Would You Cast Actors Based On Twitter?

Yesterday I met with a pretty well known Indie producer. We were talking about audience engagement and how filmmakers are now responsible for sourcing an audience. I’m a sucker for useful, actionable tips. So I asked him how he engages his audience.

Actors Hired Based On Their Twitter Followers

To give you an idea of budget range, this guy produces movies around two-million dollars. And one way he builds buzz is by hiring a socially active team, especially when it comes to casting actors. Here is an overview of how he casts his movies:

  1. Hold an audition for the actors.
  2. For each role, narrow down to two equally talented actors.
  3. Choose the actor who has greater Twitter followers. (Facebook fans and email lists count too.)

He then sets it up so cast and crew continually promote the project from prep through post and into distribution. This ongoing engagement provides rabid fans with value – they get frequent, awesome updates. And from a producing perspective, this shared social engagement helps to inexpensively spread word of mouth. What do you think? Would you cast actors based on Twitter followers?


  1. abro716 says

    Yay Donatella and others who find this notion of marketing over talent ridiculous. No wonder British actors are getting all of the jobs; I’m sure they don’t teach Twitter 101 at RADA.. The creator of “Broadchurch” never mentions Twitter in interviews when he is asked about his hiring process. He hired actors based on their ability to tackle the role. It certainly shows; there isn’t one bad actor on that show.. David Tenant became a Twitter presence in response to Dr. Who’s fandom and popularity, but not before he got the job. He got the job because he is damn good. What a concept.

    The cult of celebrity has turned American actors into self-aware desperate automatons. Everything real and organic disappears under the stress of these meaningless considerations.

    If you are going for artistic integrity, go “old school” (as if it has to be called that): hire the best person for the job, not the most popular. Geez, you can buy Twitter followers these days.. As an actor, I hear plenty of casting directors say “the more followers you have, the more likely you are to get a job” and there are just as many others who say “talent and compatibility come before marketing ability”. Not surprisingly, it is the latter who cast the shows and kind of films most actors want to be on. For most artists, critical acclaim is preferable to viral buzz. In the end, talent trumps popularity where it matters.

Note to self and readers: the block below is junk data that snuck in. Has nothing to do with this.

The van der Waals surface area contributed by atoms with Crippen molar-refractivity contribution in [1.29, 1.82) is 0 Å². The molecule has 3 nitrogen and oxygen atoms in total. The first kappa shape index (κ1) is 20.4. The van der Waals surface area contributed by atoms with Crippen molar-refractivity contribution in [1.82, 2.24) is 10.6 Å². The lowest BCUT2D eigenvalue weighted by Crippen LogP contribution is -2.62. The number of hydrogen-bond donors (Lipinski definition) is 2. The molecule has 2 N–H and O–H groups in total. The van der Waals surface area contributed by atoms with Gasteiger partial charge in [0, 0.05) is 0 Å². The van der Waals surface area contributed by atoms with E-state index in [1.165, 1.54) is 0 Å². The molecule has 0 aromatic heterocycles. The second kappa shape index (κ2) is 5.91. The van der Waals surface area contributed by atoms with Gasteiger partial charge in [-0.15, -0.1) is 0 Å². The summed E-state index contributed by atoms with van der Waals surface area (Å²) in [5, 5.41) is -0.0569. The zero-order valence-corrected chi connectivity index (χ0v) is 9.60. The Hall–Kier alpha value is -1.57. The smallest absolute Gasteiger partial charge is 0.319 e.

2. Lance Paul says

    I had the same conversation with my buisness partner and writer. I agree with this producer. Hiring an actor that has a built in fan base helps with backend DVD sales and front end crowd fundraising.

  3. says

    Not strictly. I would see it as a statistic, and try to see if that person had a greater number of followers because they had good “material”–i.e., they were interesting, engaging, etc. Some people have more ‘friends” because they friend everybody else. Nothing substantial. My decision would always weigh more on the gut feeling I got from their performance, what kind of person they seemed to be, etc. Everything after that is just side attributes.

  4. says

    If you’ve narrowed down your casting to say, two actors who are both perfect for the part, I guess going with the greater number of followers has a certain logic to it, but how do you know if those followers really follow that person, or if they’re just the result of Twitter’s “people like” emails? It smacks of caring more about the marketing than the film. I know that you should care about such things, but I couldn’t look at myself in the mirror knowing my choice wasn’t that the actor is exactly what I want, but is just really “popular”.

  5. anna frisch says

    Ok, I get it, however….. no, no no. That’s not how I would ever choose my actors. It’s not even on talent and ‘toolkit’ alone I make that choice. There is definitely gut instinct involved. Somebody you might be able to build a long term working relationship with, somebody who can read not just text but subtext…